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Miscellaneous photos from the last few days:

Steve teaching the Wednesday night Bible study.  I just loved how be fit in so well with the beautifully decorated stage.  He looks like he’s part of the decor!

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Some more of the decorations at our church.  I sure am glad someone has that amazing gift because I sure don’t!

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And moving from loveliness to messiness—here’s yet another moving mess I dealt with.   While we were moving in, I stacked a whole bunch of things in the laundry area that I didn’t want to deal with at the moment.  Well, the moment of dealing with them finally arrived--mainly because I needed to get to the washer and dryer!

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I dragged everything from the laundry room to the kitchen and started sorting through stuff.  Oh happy day.

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But I ended up with this, so it was worth it!

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The hanging of the family calendar.  You know you’re home when the calendar has been hung!

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This is in the entry area of our home.  We have fondly christened the statue, “Raymond,”  after our 6’7” tall trumpet player (and friend) who played in our worship band in Smithfield.  

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Sarah and Snowy, hanging out at the cottage while Steve and I were in the process of moving into our new house.  Math has to get done, regardless of what else is going on.

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And finally, Saturday we gathered around the computer in Steve’s office to watch the live streaming video of the graduation at Southeastern University where Nathan attends.  His girlfriend, Meagan, graduated with her Bachelors degree in Elementary Education.  When she walked across the platform to get her diploma, the three of us whooped and cheered and even did a little dance.  Meagan is planning on going right back to school in January to start on her Masters degree.

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Meagan, we are so proud of you! We’re glad we could share your moment with you.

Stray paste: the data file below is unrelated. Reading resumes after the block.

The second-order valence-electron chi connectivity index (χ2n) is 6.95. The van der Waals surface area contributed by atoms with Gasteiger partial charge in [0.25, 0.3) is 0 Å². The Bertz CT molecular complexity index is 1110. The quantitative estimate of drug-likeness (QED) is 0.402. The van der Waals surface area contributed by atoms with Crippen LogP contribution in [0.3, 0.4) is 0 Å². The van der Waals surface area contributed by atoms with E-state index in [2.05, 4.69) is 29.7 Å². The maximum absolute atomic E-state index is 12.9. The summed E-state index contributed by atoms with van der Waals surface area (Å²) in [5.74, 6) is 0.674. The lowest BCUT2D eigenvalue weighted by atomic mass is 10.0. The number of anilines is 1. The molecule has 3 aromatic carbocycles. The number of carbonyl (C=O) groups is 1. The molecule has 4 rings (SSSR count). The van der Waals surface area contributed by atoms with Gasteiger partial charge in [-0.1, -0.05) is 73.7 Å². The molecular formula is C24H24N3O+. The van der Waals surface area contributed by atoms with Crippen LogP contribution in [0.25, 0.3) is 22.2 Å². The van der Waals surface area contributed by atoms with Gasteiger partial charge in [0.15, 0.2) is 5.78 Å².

6 Had Something To Say (Just click here!):

Kristi said...

Congratulations Meagan!!! Also a congratulation to all of you. God really has really blessed each and everyone of you. Things will continue to fall into place just as He has planned.

MaryH said...

Thank you, Becky - your post touched my heart and was so very needed today.

Redeemed1 said...

Thank youfor this wonderful post. it is so easy to lose sight of the many ways God has blessed us when we are in the middle of big changes in life.

And congratulations to Meagan!

Catherine said...

Congratulations to Meagan. Didn't know, for some reason, that she was a college senior already.

Anonymous said...

I love all the Christmas decorations in your church.
Do you have an altar or chancel area or just a stage?
We don't decorate for Christmas in the Episcopal Church until after the fourth Sunday of Advent. That always bothered me when I was a kid. I wonder if that is why I go crazy decorating every nick and corner of my house? I start the day after Halloween, and try to be finished before Thanksgiving so I can be "relaxed" in December. Ha! Today this 'relaxed' teacher put the bag of dirty spoons from our snack at school in the freezer..but when I almost dropped the bag with the ice cream carton in the dishwater, I caught on! Then I went to the drugstore to develop 3 re-takes of the Preschoolers. However, if the camera is still at school, that is indeed a worthless trip.

How exciting for Megan! Does she plan to teach children who are deaf, or did she learn sign language for another reason?
xxoo mrs pam